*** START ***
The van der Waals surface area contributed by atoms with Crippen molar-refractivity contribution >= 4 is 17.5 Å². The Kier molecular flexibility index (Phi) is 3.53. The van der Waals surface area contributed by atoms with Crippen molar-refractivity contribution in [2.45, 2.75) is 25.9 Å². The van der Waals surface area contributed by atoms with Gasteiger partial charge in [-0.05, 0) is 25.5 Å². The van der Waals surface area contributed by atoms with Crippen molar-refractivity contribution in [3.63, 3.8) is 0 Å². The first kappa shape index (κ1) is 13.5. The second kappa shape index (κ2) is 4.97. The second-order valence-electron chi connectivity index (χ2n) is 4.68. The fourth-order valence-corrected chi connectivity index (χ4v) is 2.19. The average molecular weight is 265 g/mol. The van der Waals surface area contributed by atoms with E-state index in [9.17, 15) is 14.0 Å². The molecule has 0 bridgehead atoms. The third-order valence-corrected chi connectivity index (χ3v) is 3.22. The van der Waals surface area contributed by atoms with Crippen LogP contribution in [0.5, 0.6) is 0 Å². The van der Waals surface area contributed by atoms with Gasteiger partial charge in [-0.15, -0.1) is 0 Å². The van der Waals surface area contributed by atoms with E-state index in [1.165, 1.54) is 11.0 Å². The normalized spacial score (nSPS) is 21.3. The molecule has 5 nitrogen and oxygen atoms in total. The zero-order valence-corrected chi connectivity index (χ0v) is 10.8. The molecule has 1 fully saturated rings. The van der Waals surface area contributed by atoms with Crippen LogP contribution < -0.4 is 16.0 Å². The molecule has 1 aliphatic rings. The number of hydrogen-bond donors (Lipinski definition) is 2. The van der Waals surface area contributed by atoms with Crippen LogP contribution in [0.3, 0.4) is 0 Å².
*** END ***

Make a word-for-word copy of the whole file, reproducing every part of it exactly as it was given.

The van der Waals surface area contributed by atoms with Crippen molar-refractivity contribution >= 4 is 17.5 Å². The Kier molecular flexibility index (Phi) is 3.53. The van der Waals surface area contributed by atoms with Crippen molar-refractivity contribution in [2.45, 2.75) is 25.9 Å². The van der Waals surface area contributed by atoms with Gasteiger partial charge in [-0.05, 0) is 25.5 Å². The van der Waals surface area contributed by atoms with Crippen molar-refractivity contribution in [3.63, 3.8) is 0 Å². The first kappa shape index (κ1) is 13.5. The second kappa shape index (κ2) is 4.97. The second-order valence-electron chi connectivity index (χ2n) is 4.68. The fourth-order valence-corrected chi connectivity index (χ4v) is 2.19. The average molecular weight is 265 g/mol. The van der Waals surface area contributed by atoms with E-state index in [9.17, 15) is 14.0 Å². The molecule has 0 bridgehead atoms. The third-order valence-corrected chi connectivity index (χ3v) is 3.22. The van der Waals surface area contributed by atoms with Crippen LogP contribution in [0.5, 0.6) is 0 Å². The van der Waals surface area contributed by atoms with Gasteiger partial charge in [-0.15, -0.1) is 0 Å². The van der Waals surface area contributed by atoms with E-state index in [1.165, 1.54) is 11.0 Å². The normalized spacial score (nSPS) is 21.3. The molecule has 5 nitrogen and oxygen atoms in total. The zero-order valence-corrected chi connectivity index (χ0v) is 10.8. The molecule has 1 fully saturated rings. The van der Waals surface area contributed by atoms with Crippen LogP contribution < -0.4 is 16.0 Å². The molecule has 1 aliphatic rings. The number of hydrogen-bond donors (Lipinski definition) is 2. The van der Waals surface area contributed by atoms with Crippen LogP contribution in [0.3, 0.4) is 0 Å².